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Researchers Use AI to Triage Patients With Chest Pain

AI may help improve care for patients who show up at the hospital with acute chest pain, according to a study published in Radiology. The deep-learning tool significantly improved prediction of adverse outcomes.

“To the best of our knowledge, our deep learning AI model is the first to utilize chest X-rays to identify individuals among acute chest pain patients who need immediate medical attention,” says the study’s lead author, Márton Kolossváry, MD, PhD, radiology research fellow at Massachusetts General Hospital (MGH) in Boston.

Acute chest pain syndrome may consist of tightness, burning, or other discomfort in the chest or a severe pain that spreads to your back, neck, shoulders, arms, or jaw. It may be accompanied by shortness of breath. Acute chest pain syndrome accounts for over 7 million emergency department (ED) visits annually in the United States, making it one of the most common complaints. Fewer than 8% of these patients are diagnosed with the three major cardiovascular causes of acute chest pain syndrome, which are acute coronary syndrome, pulmonary embolism, or aortic dissection. However, the life-threatening nature of these conditions and low specificity of clinical tests lead to substantial use of cardiovascular and pulmonary diagnostic imaging, often yielding negative results.

As EDs struggle with high patient numbers and shortages of hospital beds, effectively triaging patients at very low risk of these serious conditions is important. Deep learning can be trained to search X-ray images to find patterns associated with disease.

Kolossváry and colleagues developed an open-source deep-learning model to identify patients with acute chest pain syndrome who were at risk for 30-day acute coronary syndrome, pulmonary embolism, aortic dissection, or all-cause mortality, based on a chest X-ray. The study used electronic health records of patients presenting with acute chest pain syndrome who had a chest X-ray and additional cardiovascular or pulmonary imaging and/or stress tests at MGH or Brigham and Women’s Hospital in Boston between January 2005 and December 2015. For the study, 5,750 patients (mean age 59, including 3,329 men) were evaluated.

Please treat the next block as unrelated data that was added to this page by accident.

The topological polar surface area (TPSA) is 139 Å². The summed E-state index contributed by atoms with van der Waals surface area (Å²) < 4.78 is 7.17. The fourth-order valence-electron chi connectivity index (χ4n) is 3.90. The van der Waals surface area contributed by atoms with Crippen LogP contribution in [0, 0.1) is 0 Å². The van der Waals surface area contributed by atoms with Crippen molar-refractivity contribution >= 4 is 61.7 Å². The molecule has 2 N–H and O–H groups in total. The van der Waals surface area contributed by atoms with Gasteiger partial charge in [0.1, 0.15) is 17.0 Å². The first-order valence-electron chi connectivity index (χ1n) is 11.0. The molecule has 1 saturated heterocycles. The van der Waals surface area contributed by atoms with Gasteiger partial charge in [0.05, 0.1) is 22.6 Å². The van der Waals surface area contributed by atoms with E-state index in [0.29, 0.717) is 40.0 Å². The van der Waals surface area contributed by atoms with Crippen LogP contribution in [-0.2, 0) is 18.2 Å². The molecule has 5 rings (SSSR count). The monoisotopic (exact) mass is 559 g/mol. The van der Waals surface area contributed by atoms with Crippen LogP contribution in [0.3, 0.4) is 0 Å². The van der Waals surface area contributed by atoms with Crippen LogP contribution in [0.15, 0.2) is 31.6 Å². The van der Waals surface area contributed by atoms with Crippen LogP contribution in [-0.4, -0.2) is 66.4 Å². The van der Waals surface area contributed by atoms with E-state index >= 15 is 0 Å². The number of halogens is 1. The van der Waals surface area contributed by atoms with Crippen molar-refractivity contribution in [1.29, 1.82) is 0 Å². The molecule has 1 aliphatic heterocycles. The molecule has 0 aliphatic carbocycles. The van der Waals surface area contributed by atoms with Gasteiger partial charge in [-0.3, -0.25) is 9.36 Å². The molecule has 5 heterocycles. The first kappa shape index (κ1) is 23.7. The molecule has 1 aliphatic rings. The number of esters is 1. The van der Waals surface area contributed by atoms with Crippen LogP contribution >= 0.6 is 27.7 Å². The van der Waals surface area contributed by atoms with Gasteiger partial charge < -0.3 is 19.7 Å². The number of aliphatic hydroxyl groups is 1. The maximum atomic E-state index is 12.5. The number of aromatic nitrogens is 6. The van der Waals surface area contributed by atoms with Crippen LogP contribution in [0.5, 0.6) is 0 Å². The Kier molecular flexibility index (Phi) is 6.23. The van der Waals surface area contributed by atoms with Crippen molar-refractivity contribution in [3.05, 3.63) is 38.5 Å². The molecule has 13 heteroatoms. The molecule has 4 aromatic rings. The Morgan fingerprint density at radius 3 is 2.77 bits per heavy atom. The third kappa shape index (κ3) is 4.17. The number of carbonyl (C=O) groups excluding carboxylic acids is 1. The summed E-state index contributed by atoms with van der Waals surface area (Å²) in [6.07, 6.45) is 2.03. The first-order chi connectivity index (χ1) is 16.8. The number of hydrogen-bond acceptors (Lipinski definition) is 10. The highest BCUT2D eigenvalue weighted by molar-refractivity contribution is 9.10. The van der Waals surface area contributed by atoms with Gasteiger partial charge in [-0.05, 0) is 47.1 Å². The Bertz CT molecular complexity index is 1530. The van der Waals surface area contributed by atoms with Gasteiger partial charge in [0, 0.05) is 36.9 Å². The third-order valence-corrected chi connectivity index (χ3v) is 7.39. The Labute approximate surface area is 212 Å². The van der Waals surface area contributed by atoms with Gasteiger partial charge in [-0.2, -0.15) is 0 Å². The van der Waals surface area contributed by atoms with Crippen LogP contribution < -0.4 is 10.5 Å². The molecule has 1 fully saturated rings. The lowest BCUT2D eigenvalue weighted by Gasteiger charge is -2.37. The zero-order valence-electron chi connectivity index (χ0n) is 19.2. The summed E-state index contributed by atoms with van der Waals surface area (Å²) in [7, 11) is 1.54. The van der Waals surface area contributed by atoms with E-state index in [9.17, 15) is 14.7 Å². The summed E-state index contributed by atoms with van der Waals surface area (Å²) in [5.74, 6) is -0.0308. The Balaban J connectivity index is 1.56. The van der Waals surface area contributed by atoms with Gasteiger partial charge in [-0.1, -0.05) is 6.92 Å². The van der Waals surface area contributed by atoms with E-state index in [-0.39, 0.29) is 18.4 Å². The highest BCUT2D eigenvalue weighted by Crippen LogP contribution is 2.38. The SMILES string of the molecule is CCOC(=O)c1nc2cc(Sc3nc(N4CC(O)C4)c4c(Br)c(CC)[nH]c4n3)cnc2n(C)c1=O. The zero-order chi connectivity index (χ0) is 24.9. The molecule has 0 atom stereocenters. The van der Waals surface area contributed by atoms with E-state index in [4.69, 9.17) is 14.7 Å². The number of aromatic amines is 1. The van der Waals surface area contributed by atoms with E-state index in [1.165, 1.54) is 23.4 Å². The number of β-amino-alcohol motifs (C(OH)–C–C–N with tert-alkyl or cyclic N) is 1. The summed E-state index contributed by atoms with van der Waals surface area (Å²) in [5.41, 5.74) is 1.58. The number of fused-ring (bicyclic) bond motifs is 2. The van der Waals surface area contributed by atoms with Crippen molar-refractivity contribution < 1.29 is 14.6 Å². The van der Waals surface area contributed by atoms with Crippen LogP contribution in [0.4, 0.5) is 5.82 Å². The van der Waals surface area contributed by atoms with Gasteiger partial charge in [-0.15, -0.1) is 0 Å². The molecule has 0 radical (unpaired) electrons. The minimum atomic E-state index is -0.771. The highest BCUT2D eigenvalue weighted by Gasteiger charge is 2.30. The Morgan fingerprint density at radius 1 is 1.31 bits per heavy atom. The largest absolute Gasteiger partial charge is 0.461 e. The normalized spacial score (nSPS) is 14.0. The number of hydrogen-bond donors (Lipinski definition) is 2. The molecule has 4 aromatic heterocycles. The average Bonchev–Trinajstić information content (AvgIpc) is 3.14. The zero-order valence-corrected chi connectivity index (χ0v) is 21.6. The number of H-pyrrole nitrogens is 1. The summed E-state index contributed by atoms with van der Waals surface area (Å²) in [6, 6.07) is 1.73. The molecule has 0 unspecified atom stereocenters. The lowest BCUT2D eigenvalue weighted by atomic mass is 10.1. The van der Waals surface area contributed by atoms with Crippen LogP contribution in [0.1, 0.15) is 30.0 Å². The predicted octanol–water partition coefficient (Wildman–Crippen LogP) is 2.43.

The deep-learning model was trained on 23,005 patients from MGH to predict a 30-day composite endpoint of acute coronary syndrome, pulmonary embolism, or aortic dissection and all-cause mortality based on chest X-ray images. The deep-learning tool significantly improved prediction of these adverse outcomes beyond age, sex, and conventional clinical markers, such as d-dimer blood tests. The model maintained its diagnostic accuracy across age, sex, ethnicity, and race. Using a 99% sensitivity threshold, the model was able to defer additional testing in 14% of patients, as compared to 2% when using a model only incorporating age, sex, and biomarker data.

“Analyzing the initial chest X-ray of these patients using our automated deep learning model, we were able to provide more accurate predictions regarding patient outcomes as compared to a model that uses age, sex, troponin, or d-dimer information,” Kolossváry says. “Our results show that chest X-rays could be used to help triage chest pain patients in the emergency department.”

In the future, such an automated model could analyze chest X-rays in the background and help select those who would benefit most from immediate medical attention, according to Kolossváry. He adds that it may also help identify patients who can be discharged safely from the ED.

— Source: RSNA